# Uniform Circular Motion and Centrifugal ForceArabic Physics

### Instructors

Khaled Marashdeh
Physics and Robotics teacher
Dhahran Ahliyya Schools
Dharhan, Saudi Arabia

*This video was sponsored by Saudi Aramco and produced by Sultan Bin Abdel Aziz Science & Technology Center

## Introduction

The objective of this video lesson is to correct the misconception in the students’ understanding of centrifugal force. The lesson will work to clarify this misconception by using Newton's three laws of motion, particularly the law of inertia, and will demonstrate that the only force acting during a uniform circular motion is centripetal force (i.e., towards the center)  - not including the force of gravity. The lesson will involve experiments and activities that enable students to explore and investigate by themselves the fact that centrifugal force does not exist and to confirm that it is just a centripetal force. Students will learn to calculate the centripetal force for an object in a uniform circular motion. Before starting this lesson, students should be familiar with the following:

• Force analysis of any static or moving object or drawing the Free Body Diagram.
• Newton's three laws of motion.
• Knowledge of the following terms: Inertia, uniform circular  motion, acceleration, tangent of a circle, the circumference and the formula to calculate it (2πr), weight and the law to calculate it (w = mg).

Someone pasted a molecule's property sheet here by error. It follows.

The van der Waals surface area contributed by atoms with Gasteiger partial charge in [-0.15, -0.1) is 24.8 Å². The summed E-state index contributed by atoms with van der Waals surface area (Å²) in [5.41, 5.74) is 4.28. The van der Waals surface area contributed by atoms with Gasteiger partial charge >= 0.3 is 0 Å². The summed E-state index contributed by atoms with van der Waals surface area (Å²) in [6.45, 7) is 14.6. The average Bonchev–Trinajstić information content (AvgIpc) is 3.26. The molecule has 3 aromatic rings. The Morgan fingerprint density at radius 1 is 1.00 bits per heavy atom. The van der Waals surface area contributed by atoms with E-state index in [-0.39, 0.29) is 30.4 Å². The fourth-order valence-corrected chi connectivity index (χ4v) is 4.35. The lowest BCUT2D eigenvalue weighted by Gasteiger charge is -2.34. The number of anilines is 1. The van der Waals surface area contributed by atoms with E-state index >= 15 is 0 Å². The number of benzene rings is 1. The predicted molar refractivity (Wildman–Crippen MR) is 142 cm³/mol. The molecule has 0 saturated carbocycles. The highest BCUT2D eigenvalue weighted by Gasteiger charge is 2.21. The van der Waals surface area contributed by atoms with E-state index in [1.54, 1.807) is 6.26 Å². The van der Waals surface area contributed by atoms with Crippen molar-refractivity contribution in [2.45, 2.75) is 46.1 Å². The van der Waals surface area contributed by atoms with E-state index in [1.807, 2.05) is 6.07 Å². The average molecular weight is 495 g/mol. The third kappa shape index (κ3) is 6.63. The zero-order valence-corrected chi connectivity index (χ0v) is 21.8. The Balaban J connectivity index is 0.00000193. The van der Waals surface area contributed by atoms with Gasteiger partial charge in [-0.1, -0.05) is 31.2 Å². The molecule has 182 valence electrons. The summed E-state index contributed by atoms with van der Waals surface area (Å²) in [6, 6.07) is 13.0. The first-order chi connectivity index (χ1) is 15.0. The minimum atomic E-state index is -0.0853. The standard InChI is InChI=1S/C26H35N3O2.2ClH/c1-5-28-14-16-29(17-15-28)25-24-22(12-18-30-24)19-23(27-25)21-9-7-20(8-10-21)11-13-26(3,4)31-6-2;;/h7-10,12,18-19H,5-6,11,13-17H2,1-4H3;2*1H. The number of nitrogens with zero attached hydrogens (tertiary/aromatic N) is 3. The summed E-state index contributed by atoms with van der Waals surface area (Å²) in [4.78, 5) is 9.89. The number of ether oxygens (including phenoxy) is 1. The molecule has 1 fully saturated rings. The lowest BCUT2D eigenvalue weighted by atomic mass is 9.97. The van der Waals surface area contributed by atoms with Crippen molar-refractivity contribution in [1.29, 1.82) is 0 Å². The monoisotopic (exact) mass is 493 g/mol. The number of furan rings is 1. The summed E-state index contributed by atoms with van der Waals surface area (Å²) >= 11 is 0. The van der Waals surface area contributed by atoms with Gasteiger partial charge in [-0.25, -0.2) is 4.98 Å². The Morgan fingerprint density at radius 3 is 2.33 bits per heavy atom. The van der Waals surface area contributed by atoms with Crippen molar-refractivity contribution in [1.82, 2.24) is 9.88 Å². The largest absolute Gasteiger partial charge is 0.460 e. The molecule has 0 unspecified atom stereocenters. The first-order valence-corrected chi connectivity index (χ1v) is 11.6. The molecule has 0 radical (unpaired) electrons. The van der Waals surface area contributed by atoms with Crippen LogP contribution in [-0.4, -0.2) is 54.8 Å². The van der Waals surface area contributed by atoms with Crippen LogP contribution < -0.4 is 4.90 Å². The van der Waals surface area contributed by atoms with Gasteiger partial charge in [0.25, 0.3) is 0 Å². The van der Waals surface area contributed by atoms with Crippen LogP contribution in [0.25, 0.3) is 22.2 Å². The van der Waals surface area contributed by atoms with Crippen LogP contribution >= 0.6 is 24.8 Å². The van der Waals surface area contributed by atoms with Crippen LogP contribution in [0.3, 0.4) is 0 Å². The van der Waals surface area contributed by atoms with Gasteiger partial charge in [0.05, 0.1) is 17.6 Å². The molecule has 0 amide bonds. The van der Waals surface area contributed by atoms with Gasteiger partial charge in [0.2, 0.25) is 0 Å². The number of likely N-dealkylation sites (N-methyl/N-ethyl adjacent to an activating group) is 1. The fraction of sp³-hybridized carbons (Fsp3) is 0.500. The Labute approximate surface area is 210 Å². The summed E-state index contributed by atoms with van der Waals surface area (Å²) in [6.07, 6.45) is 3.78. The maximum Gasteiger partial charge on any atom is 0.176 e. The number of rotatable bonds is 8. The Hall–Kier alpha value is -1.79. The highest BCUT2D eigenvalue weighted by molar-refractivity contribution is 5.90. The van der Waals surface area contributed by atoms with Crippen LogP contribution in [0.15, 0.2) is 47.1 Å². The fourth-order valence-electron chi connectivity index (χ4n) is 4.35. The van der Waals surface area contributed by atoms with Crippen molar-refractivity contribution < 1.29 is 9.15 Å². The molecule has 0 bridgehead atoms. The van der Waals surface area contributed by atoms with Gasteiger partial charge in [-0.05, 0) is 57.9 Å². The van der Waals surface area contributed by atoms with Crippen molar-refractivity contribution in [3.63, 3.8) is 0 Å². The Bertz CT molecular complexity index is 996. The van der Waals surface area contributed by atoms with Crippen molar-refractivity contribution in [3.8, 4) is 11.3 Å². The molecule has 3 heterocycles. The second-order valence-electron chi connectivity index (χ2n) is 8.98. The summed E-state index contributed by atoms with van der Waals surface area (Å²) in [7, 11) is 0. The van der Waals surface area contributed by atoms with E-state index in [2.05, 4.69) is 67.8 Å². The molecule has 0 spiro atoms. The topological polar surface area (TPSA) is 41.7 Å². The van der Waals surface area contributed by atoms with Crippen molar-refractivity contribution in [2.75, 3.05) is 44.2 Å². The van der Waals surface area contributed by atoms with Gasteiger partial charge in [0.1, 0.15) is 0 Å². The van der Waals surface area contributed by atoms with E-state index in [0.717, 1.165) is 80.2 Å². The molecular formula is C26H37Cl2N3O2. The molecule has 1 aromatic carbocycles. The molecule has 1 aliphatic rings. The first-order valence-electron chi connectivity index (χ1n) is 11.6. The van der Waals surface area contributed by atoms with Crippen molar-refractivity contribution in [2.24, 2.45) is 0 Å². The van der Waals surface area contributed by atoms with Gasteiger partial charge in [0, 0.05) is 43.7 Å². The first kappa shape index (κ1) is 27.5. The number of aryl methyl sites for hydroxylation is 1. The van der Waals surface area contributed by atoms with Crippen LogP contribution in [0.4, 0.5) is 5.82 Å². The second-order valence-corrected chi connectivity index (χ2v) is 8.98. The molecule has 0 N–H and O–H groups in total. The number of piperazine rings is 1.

• Knowledge of the following symbols for the scientific terms and its measurement units in English language: Force (F) unit (Newton, N), mass (m) unit (kilogram Kg), velocity (v) unit (m / s), radius (r) unit (meter m), time (t) (seconds) the number of cycles (n). Using the value of the acceleration of gravity as (9.8 m/s2) without approximation.

## Instructor Biography

Khaled Marashdeh is a Jordanian teacher working in Saudi Arabia and he has been a teacher for 17 years.  His university major was Physics with a minor in Computer Science, and he also has a degree in Education. He is working to use LEGO educational products in his teaching of physics and is pleased to have been chosen as one of three correspondents worldwide for the Robotics Competition First LEGO League (FLL). Please visit the FLL Blog.